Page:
At a glance
The free eight-week UNG Great Decisions lecture series runs 6:30 to 8:30 p.m. Thursdays from Jan. 17-March 7 in Room 162 of the University Center | GA 400, which is off Pilgrim Mill Road near Ga. 400 at Exit 16.
• Thursday: “Iran,” presented by Dr. Christopher Jespersen, dean of the College of Arts & Letters.
• Jan. 24: “Myanmar and Southeast Asia,” presented by Dr. Richard Byers, associate professor, Department of History, Anthropology, Religion and Philosophy.
• Jan. 31: “NATO,” presented by Dr. Craig Greathouse, associate professor, Department of International Affairs and Political Science.
• Feb. 7: “Threat Assessment,” presented by Dr. Dlynn Armstrong-Williams, head of the Department of International Affairs and Political Science.
• Feb. 14: “China in Africa,” presented by Dr. Sungshin Kim, assistant professor, Department of History, Anthropology, Religion, and Philosophy.
• Feb. 21: “Egypt,” presented by Dr. Victoria Hightower, assistant professor, Department of History, Anthropology, Religion, and Philosophy.
• Feb. 28: “Future of the Euro,” presented by Dr. Lance Bardsley, assistant professor, Department of International Affairs and Political Science.
• March 7: “Humanitarian Intervention,” presented by Dr. Randy Parish Jr., professor, Department of International Affairs and Political Science.
An annual discussion program produced by the Foreign Policy Association and presented by the University of North Georgia is kicking off an eight-week series this week to explore the international economy and world politics.
The Great Decisions lecture series, which is in its fourth year, will run each Monday and Thursday through March 7 at the university’s Cumming and Gainesville campuses.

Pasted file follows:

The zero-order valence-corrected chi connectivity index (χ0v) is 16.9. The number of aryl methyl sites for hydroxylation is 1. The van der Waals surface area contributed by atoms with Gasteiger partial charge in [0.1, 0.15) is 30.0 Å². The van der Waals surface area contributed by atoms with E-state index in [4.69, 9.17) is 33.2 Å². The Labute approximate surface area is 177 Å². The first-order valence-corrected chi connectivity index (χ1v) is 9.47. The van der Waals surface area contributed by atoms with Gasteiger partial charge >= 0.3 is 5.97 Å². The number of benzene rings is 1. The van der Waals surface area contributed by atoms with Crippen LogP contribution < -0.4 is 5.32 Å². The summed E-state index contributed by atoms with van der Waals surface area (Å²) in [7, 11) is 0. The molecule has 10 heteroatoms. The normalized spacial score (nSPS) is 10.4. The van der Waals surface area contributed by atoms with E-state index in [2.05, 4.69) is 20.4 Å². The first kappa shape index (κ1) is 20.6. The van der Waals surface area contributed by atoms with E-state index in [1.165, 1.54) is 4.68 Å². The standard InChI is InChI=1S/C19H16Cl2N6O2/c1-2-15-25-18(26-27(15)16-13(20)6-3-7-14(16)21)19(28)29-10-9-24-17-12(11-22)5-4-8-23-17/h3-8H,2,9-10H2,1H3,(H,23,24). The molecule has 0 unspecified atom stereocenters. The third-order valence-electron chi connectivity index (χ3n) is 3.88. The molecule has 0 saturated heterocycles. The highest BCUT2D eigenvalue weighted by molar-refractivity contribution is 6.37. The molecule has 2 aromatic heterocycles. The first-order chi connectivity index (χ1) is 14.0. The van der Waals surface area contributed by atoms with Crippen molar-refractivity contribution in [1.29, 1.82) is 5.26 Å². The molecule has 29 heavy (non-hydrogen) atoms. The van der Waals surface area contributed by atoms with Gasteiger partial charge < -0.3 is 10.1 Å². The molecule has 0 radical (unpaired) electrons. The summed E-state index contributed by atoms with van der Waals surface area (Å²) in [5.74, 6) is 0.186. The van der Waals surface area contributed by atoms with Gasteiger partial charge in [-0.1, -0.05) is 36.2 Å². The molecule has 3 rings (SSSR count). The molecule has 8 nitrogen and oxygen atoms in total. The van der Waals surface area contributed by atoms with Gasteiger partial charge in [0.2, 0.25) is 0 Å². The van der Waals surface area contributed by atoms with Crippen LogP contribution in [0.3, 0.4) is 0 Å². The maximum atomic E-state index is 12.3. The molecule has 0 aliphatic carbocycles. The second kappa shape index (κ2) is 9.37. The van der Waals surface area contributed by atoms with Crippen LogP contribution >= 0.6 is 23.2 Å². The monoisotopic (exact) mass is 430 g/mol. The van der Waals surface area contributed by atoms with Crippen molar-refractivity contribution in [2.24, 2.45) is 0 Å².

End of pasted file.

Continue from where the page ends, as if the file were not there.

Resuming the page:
The Cumming lectures are set for Thursdays in Room 162 of the University Center | GA 400, which is off Pilgrim Mill Road near Ga. 400 at Exit 16.
Each lecture will run from 6:30 to 8:30 p.m., with the last hour held open for questions and discussion.
Those who attend will have the opportunity to explore topics ranging from Middle East realignment to energy geopolitics, all led by the university’s faculty members.
“It really gives us an opportunity for us to go out into the community with professors who have a background in those particular areas so they can lead a discussion with community members and those interested, and examine some of the deeper questions and consequences of the rise of other powers in the world, increasing threats to national security and our relation with international partners,” said Dlynn Armstrong-Williams, head of the university’s department of international affairs and political science.
Armstrong-Williams, whose background is in international security, will hold her lecture, “Threat Assessment,” on Feb. 4 and Feb. 7.
“I think that one of the things that has happened in the media is the huge politicization of foreign policy questions — all questions,” she said. “What happens then is it’s approached from more of a confrontational viewpoint as opposed to a consensus-building viewpoint.
“As professors, we try to explain what’s happening, not necessarily politicize what’s happening. I think that for many people, they’re exposed mostly to the politicization of those issues and they see everything as punditry as opposed to an intellectual, analytical examination of what could be causing particular actions by both the United States and others in the new world system.”
Each year, the series’ editorial board selects eight new topics based on the most pressing global issues and regions.
All eight will be featured in an accompanying briefing book and in the Great Decisions Television Series airing nationally on Public Broadcasting Station channels.
“It’s pulled historians and political scientists who have that as part of the focus of their study to have a broader, hopefully very informed discussions about those issues,” Armstrong-Williams said.
“Our hope is through the Great Decisions series we can have kind of a space where individuals can ask questions in an environment where the focus is truly on the issue, not on how the issue can be used.”
Last year’s sessions each drew 50 to 75 people.